Besides Georgia, how do other states send confirmation mailers?

West Virginia sends a notice after four years of inactivity. Oregon law says the state can send confirmation mailers after at least five years’ inactivity. But the Republican secretary of state there expanded that to 10 years.

Indiana law prevents the state from removing voters solely for not voting. But the state does still send out confirmation mailers based on other criteria. Last year, the state removed about half a million people from the registered voter list through the confirmation mailer process.

“I wouldn’t say that Ohio is unique,” Doug Chapin said. “I think that they are probably on the more aggressive end of states seeking to identify potentially inactive voters.”

More than two dozen states have joined friend-of-the-court briefs, with some backing Ohio and others backing the groups suing the state

Who else is making arguments in this case?

The League of Women Voters sided with the A. Philip Randolph Institute and NEOCH in the case.

Jonathan Brater, an attorney with the Brennan Center for Justice, helped write the brief. He called Ohio an “extreme outlier” and said that if the court rules in Secretary of State Jon Husted’s favor, it could set a precedent.

“I think it would send a signal and possibly open up some potentially dangerous purge activities that could sweep in a lot of eligible voters,” Brater said.

The Buckeye Institute, a conservative group, filed a brief on Husted’s side of the case, arguing that Ohio has the constitutional authority to set its own rules for maintaining rolls.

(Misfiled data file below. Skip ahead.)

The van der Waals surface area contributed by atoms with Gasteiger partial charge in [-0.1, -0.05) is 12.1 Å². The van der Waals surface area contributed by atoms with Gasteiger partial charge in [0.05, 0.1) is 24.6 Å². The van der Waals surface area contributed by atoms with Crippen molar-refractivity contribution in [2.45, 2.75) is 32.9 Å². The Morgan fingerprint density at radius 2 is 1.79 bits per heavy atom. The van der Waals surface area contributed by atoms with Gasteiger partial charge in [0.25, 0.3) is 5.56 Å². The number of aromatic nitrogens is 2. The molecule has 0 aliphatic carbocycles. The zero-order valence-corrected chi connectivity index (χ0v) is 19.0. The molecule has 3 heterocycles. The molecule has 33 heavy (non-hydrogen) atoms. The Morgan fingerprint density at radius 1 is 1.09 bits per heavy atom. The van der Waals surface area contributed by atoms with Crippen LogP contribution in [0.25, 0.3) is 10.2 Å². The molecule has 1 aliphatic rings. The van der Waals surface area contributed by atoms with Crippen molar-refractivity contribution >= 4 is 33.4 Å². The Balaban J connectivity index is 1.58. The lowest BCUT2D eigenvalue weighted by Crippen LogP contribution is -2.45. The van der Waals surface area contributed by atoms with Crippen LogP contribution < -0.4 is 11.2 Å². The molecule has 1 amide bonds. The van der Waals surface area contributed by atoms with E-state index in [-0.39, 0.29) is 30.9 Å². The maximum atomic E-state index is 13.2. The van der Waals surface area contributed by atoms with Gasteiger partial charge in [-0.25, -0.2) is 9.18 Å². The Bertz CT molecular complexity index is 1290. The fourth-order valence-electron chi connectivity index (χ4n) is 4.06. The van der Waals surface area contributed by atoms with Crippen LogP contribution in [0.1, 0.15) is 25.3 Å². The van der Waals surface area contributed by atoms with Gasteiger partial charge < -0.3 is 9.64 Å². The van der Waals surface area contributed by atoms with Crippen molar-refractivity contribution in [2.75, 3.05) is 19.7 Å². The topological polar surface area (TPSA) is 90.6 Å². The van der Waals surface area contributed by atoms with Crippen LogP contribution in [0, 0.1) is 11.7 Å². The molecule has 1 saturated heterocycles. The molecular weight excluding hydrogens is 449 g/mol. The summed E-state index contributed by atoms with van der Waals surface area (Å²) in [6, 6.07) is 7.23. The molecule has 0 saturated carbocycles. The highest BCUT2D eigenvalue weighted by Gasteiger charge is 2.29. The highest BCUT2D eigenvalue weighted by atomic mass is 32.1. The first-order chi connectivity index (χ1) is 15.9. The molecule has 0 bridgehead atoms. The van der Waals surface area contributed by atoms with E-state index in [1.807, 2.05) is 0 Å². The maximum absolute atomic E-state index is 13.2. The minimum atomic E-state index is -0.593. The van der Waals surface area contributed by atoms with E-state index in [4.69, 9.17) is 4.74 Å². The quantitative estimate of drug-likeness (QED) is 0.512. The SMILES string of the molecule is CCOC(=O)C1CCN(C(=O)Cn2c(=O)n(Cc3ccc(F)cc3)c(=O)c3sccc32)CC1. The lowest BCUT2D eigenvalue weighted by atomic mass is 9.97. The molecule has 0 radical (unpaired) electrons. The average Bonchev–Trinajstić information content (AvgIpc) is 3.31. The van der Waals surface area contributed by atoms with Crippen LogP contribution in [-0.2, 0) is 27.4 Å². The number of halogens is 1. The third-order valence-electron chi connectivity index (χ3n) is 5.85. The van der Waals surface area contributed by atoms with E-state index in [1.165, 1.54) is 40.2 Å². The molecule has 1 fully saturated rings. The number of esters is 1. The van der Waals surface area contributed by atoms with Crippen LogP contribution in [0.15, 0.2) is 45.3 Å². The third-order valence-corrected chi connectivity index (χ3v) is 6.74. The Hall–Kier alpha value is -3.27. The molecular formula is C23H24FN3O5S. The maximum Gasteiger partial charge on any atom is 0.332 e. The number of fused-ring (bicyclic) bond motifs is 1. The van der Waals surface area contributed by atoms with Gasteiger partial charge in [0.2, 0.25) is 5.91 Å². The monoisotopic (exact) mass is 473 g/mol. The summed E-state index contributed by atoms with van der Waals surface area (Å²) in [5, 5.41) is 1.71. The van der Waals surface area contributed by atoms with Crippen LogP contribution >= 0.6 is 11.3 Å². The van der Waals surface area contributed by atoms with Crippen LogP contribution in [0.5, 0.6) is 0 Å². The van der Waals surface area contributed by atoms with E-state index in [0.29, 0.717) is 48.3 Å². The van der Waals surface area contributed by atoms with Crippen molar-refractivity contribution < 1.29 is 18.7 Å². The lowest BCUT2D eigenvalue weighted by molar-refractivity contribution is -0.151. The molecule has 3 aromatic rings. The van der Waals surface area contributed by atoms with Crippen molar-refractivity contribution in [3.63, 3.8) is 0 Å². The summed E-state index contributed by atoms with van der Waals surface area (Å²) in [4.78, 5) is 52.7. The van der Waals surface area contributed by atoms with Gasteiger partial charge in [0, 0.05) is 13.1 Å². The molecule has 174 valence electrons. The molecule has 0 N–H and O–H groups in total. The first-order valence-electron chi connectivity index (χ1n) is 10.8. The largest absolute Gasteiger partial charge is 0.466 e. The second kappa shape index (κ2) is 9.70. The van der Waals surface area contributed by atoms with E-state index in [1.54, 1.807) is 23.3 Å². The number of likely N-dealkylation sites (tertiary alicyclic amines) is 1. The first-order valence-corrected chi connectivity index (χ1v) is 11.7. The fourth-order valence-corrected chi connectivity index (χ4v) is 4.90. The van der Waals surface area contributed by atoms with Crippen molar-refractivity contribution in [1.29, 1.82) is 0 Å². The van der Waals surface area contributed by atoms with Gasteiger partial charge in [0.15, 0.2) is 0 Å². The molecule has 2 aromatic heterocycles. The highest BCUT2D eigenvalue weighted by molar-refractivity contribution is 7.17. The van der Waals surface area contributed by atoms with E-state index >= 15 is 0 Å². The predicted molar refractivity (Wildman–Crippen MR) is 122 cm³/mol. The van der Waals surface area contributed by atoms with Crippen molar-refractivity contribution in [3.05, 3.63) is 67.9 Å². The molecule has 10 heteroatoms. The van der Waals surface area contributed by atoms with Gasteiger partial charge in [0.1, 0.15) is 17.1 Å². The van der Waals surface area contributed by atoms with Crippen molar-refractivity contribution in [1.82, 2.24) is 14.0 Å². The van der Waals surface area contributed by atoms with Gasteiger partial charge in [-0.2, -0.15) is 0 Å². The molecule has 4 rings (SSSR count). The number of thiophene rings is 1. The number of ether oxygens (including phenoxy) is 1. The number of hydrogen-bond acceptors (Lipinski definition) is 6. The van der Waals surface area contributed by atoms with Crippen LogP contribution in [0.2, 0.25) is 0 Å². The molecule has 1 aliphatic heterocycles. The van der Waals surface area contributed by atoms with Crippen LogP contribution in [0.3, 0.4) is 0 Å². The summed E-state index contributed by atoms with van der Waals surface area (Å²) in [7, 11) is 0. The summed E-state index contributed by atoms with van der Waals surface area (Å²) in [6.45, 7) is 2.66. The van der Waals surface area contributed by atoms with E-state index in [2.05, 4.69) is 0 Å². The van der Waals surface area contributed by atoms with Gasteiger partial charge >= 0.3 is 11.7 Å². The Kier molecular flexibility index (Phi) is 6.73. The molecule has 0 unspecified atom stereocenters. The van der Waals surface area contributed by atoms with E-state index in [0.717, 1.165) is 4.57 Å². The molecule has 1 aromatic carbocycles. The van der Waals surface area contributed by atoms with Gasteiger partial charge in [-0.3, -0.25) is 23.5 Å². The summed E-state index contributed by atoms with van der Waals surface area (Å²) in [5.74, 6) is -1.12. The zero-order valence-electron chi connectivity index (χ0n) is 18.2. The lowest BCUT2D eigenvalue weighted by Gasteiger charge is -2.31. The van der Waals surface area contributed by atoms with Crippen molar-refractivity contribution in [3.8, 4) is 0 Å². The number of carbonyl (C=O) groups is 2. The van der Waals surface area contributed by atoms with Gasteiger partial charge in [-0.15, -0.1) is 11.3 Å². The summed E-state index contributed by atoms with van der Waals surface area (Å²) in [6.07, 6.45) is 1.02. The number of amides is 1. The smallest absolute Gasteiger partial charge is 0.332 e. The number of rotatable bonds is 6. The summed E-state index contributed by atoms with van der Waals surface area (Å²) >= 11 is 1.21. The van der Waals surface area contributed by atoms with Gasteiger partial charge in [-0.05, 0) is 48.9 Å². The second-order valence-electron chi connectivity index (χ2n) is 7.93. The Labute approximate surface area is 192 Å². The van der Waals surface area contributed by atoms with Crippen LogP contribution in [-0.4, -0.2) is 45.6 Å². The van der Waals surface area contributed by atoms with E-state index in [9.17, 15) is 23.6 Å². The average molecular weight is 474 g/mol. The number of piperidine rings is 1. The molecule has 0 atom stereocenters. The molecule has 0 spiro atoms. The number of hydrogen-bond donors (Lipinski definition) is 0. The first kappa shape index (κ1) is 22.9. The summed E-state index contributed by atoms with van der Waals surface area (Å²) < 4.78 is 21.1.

“What we want to do is try and keep the rolls as accurate as possible without infringing upon individuals’ right to vote, and I think Ohio has struck a good balance,” Buckeye Institute president Robert Alt said.

How many people are removed from the rolls under the confirmation notice process?

The Election Assistance Commission, a part of the federal government, surveys state and county officials on that question and others every two years.

According to EAC data collected from Ohio counties, between Nov. 2014 and Nov. 2016, the state removed 426,781 names from voter rolls for failing to respond to a confirmation notice or vote for four years.

In 2016, the Cincinnati Enquirer and USA Today Network found examples of inconsistencies in the numbers that counties submitted to the EAC for an earlier report.

Ohio removed another 173,182 people who had died and 384,451 people who moved out of their voting jurisdiction, according to the 2014-2016 EAC report. In all, the state removed around 1 million names from the rolls during that time.

Before the 2016 election, in response to a judge’s order, Husted issued a directive allowing voters who had been purged since 2011 to cast provisional ballots. The secretary of state’s office recorded votes from about 7,500 people in that category.

Husted put out a similar directive before the May 2018 primary.